IN the aftermath of the shocking scenes in Dublin there has been a chorus of reaction. Some of it thoughtful and complex, most of it noise that will ensure that any calm on the streets this week or next will be the restoration of a sticking plaster.

The extreme right, and those intent on anarchy, always build until a spark of discontent lights their well-laid tinder of hate. 

The currency of Dublin’s extreme right is built on decades of Fine Gael and Fianna Fáil institutional neglect. Take a walk around the revolutionary streets surrounding the GPO on any day or night and you will see extreme poverty, open drug dealing and use, homelessness in all of its forms and decaying infrastructure. This is the deliberate destruction of a working-class community, exacerbated by vulture funds of foreign 'investors' deliberately allowing these streets to fall down around the ears of the city. 

It's easy to call kids who burn buses “feral”. However, policy makers, elected and unelected, hide their responsibility for the reasons a 14-year-old kid throws a bin at a Garda car. While criminal and wrong, so is the system that creates that kid’s lack of expectation for better. The unpalatable truth is that cash garnered from drug dealing and criminality is more attractive to young people because they see no future ahead due to intergenerational poverty, addiction and lack of educational attainment. They already feel detached from society and their communities.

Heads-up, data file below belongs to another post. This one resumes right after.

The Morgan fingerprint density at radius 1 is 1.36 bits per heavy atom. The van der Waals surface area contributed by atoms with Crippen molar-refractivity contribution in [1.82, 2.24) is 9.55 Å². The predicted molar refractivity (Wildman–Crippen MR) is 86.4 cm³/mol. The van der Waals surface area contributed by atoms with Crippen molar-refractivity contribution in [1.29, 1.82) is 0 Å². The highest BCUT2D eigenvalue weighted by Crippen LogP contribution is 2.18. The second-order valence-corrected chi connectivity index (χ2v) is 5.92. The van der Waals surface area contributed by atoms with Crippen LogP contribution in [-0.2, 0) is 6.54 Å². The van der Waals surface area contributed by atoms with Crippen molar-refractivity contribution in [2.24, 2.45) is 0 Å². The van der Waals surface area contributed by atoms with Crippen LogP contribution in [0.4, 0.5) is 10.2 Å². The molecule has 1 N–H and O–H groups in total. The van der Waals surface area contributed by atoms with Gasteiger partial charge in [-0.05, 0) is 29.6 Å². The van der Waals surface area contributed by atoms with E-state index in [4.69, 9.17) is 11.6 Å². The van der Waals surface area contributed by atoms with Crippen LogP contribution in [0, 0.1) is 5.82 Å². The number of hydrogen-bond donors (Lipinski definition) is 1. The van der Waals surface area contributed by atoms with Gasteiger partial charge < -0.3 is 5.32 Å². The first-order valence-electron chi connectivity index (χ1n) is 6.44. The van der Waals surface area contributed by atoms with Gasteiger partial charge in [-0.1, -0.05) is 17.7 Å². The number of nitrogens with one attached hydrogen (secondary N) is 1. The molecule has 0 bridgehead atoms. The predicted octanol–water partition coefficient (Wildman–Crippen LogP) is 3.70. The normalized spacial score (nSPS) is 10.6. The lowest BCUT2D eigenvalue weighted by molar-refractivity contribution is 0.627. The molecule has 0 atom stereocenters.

Engaging in what they did on Thursday, while fed by the far right and wrong, is connected to decades of societal dispossession. Why is their violence so much worse than the decades of structural violence of poverty and neglect that they and their families face? Slagging educational disadvantage with posts regarding Easons being untouched by illiterates is deliberately cruel and only serves to compound this alienation.

It is 41 years since the 'Gregory Deal' which built decent homes which gave dignity and a social contract to those most in need in inner-city Dublin. That type of transformative investment is unimaginable today, even though the country is 'richer'.

Casting racism in Ireland as a sad development that began this week, while Direct Provision and constitutional de-citizenship embeds decades-old structural racism in Ireland, has been a breathtaking if convenient exercise in selective hyperbole. The status quo has indulged the extreme right’s racism as it blames 'others' for policy-led disaffection. This deflection reinforces established social order, deflects blame from the policies that cause harm and hurt for abandoned citizens of all colours, and allows the 'Right' to wash their hands, and call those following the 'Extreme Right' feral, racist scumbags, as if they do not hold some blame. Vested interests are thus protected, and real change is avoided. 

While some, especially in Leinster House and the Gardaí, dismissed fascism as “small numbers”, or “insignificant”, the LGBTQ+ and immigrant communities have been left isolated and vulnerable and have continuously pointed to its growing threat. The burning of asylum seekers’ tents in May and the erection of gallows with politicians’ effigies in September were ignored. A few extra Gardaí will in November satisfy many but, conveniently for vested interests, change nothing.

Being tough on fascism means being tough on the breeding grounds for fascism. If O’Connell Street last week is not to become a harbinger of what is to come, we need complex, long-term change.